Moviestore Collection Ltd./Alamy
The image is iconic: Sally Field standing atop a work table in a noisy textile factory in Martin Ritt’s 1979 workplace drama Norma Rae.
Her Norma Rae Wilson’s just been fired for creating a disturbance at the factory, the sheriff’s coming to haul her off to jail, and she’s holding up a piece of cardboard on which she’s scrawled just one word: “UNION.”
Every eye in the factory is on her as, one by one, her coworkers, many of whom she’s angered and alienated with her activism, shut down their machines in support.
For a long moment, the silence is deafening — a cinematic portrait of worker solidarity that 1970s audiences found moving at least partly because it was so rare.
Might that solidarity speak to today’s Hollywood, where strikes by the Writers Guild of America (WGA) and the Screen Actors Guild (SAG) have left the film industry reeling just as it was finally recovering from the pandemic?
And might it also speak to why an August Gallup poll found the public solidly behind writers (72%) and actors (67%) in their struggles with studios?
Demonizing unions as un-American
From Hollywood’s earliest days, film producers have demonized unions both on- and off-screen. Even in cartoons like Disney’s black-and-white Alice’s Egg Plant (1925), which depicts a pointedly Soviet “Little Red Henski,” fresh off a train from Moscow, inciting a strike among Alice’s previously happy hens.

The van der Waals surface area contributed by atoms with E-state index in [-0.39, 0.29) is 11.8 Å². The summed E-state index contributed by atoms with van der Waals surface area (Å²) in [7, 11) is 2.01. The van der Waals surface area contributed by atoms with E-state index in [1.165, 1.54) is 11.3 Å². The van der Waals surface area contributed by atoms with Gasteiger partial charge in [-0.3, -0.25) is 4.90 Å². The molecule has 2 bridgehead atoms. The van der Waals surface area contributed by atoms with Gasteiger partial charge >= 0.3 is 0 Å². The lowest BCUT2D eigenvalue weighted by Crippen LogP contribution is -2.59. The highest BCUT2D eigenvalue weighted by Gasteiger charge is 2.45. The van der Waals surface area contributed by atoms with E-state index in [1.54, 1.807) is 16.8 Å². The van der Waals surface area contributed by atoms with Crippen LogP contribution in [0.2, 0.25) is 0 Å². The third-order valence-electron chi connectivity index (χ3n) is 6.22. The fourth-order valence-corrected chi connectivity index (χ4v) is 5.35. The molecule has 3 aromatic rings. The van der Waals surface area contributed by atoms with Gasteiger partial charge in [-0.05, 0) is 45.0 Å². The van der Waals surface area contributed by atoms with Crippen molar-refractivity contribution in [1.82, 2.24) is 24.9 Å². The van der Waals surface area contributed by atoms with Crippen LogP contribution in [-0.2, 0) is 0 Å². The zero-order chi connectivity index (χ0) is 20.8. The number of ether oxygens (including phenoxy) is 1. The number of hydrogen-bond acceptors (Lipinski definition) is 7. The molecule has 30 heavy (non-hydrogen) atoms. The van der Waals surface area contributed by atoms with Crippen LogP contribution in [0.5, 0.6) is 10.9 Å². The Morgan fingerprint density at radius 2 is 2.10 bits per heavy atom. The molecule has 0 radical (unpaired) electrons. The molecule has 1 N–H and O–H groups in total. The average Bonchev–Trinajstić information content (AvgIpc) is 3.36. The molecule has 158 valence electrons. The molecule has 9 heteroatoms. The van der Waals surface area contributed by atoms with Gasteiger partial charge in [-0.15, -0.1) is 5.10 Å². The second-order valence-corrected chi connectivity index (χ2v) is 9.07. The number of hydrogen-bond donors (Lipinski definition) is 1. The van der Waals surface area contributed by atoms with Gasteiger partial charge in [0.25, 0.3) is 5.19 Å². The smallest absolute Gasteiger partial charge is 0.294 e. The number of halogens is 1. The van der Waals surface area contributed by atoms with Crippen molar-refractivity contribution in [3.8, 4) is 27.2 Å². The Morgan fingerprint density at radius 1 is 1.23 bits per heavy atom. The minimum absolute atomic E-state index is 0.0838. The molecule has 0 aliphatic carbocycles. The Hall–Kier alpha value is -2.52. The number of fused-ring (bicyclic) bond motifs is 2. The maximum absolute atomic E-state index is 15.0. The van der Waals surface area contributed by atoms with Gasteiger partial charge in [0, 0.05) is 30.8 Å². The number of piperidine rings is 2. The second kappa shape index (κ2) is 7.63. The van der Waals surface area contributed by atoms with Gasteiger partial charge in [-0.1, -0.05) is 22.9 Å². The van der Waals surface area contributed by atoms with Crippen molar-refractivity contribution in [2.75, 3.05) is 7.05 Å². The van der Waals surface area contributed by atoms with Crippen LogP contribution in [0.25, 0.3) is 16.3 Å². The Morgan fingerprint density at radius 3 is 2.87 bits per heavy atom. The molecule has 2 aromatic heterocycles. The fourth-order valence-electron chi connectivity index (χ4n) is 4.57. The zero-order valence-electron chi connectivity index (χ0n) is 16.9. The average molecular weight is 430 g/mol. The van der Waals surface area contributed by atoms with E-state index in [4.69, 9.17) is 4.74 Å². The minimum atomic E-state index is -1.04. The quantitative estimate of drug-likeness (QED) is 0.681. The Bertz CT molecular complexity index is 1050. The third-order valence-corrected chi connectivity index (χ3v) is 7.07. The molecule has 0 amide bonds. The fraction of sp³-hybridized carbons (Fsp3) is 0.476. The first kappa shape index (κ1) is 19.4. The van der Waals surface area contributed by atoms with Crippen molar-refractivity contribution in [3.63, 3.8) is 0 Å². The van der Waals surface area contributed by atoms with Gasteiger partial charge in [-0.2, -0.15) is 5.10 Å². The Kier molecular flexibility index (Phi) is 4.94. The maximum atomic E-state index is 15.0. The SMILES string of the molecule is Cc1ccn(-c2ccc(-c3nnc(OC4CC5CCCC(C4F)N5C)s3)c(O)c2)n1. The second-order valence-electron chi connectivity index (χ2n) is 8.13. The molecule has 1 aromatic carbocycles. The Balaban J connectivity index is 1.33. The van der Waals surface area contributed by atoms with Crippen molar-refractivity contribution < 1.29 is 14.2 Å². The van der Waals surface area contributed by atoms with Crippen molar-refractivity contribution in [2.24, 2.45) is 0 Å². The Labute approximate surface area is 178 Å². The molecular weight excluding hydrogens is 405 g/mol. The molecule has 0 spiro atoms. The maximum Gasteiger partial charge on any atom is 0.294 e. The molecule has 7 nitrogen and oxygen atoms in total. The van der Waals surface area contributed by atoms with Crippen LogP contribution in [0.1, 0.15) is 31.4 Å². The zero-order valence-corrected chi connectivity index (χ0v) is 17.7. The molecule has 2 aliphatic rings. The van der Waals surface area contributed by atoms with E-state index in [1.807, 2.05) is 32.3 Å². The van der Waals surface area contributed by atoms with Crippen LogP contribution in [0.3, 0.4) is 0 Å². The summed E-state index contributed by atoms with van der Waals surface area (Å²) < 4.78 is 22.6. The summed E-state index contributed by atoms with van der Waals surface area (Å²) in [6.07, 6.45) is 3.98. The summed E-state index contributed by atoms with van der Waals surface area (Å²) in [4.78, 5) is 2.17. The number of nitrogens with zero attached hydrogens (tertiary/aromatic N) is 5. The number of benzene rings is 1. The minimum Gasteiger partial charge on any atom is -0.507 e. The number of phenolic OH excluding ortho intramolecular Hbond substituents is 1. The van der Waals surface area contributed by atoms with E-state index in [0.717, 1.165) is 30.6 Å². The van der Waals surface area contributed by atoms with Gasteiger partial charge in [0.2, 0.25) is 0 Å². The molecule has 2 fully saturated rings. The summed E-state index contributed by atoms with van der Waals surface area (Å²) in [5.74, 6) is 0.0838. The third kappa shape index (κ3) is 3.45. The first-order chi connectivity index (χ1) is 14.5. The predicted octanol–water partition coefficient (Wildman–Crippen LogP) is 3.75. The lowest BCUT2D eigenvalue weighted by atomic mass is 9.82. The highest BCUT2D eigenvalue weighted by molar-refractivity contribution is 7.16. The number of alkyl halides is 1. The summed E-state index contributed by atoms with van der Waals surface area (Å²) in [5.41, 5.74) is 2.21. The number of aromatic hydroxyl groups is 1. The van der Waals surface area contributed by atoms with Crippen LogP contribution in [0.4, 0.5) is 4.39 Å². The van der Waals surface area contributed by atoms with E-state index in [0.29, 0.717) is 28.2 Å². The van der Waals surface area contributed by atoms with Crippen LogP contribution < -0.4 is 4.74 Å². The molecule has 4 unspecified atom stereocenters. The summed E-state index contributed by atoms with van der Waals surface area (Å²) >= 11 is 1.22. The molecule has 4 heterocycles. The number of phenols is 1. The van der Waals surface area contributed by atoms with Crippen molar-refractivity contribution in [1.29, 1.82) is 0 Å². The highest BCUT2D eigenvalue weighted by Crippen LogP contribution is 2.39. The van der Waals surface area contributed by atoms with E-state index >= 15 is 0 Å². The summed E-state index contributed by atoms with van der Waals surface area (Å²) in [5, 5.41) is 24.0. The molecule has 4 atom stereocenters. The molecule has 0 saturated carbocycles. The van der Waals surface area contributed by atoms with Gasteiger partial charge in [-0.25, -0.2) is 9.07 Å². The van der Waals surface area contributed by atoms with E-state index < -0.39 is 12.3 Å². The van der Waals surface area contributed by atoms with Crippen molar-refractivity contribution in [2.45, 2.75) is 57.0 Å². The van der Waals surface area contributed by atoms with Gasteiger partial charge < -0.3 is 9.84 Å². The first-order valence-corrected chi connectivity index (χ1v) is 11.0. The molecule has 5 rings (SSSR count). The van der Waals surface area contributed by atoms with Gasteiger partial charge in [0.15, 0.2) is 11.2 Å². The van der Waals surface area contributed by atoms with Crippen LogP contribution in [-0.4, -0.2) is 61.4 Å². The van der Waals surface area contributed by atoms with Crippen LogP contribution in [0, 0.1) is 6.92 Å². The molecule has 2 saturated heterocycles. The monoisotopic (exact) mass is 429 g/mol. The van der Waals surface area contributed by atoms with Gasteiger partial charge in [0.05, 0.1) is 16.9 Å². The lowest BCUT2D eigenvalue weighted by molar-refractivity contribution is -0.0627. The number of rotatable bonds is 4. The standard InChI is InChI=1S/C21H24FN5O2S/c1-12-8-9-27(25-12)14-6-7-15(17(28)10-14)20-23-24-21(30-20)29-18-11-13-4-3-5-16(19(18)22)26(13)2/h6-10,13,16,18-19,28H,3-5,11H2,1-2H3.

Outspoken anti-communist Walt Disney was still beating that drum two decades later when he testified before the House Un-American Activities Committee (HUAC) that he thought the film industry was being taken over by communists.
“I don’t believe it’s a political party,” he told the committee, “I believe it’s an un-American thing. And the thing that I resent the most is that they are able to get into these unions, take them over and represent to the world that a group of people that are in my plant, that I know are good 100-percent Americans … are supporting all of those ideologies. And it’s not so. And I feel that they really ought to be smoked out and shown up for what they are, so that all the good free causes in this country, all the liberalisms that really are American, can go out without this taint of communism.”
Disney was hardly the only movie mogul seeking to counter labor organizers in the industry’s early days. MGM’s Louis B. Mayer told his biographer that one of the ideas behind the 1927 formation of the Academy of Motion Picture Arts and Sciences (AMPAS), the group that hands out the Oscars, was to encourage actors, directors and designers to think of themselves not as workers, but as artists, so they wouldn’t join Hollywood’s technicians in forming labor unions.
Dueling visions of labor during the blacklist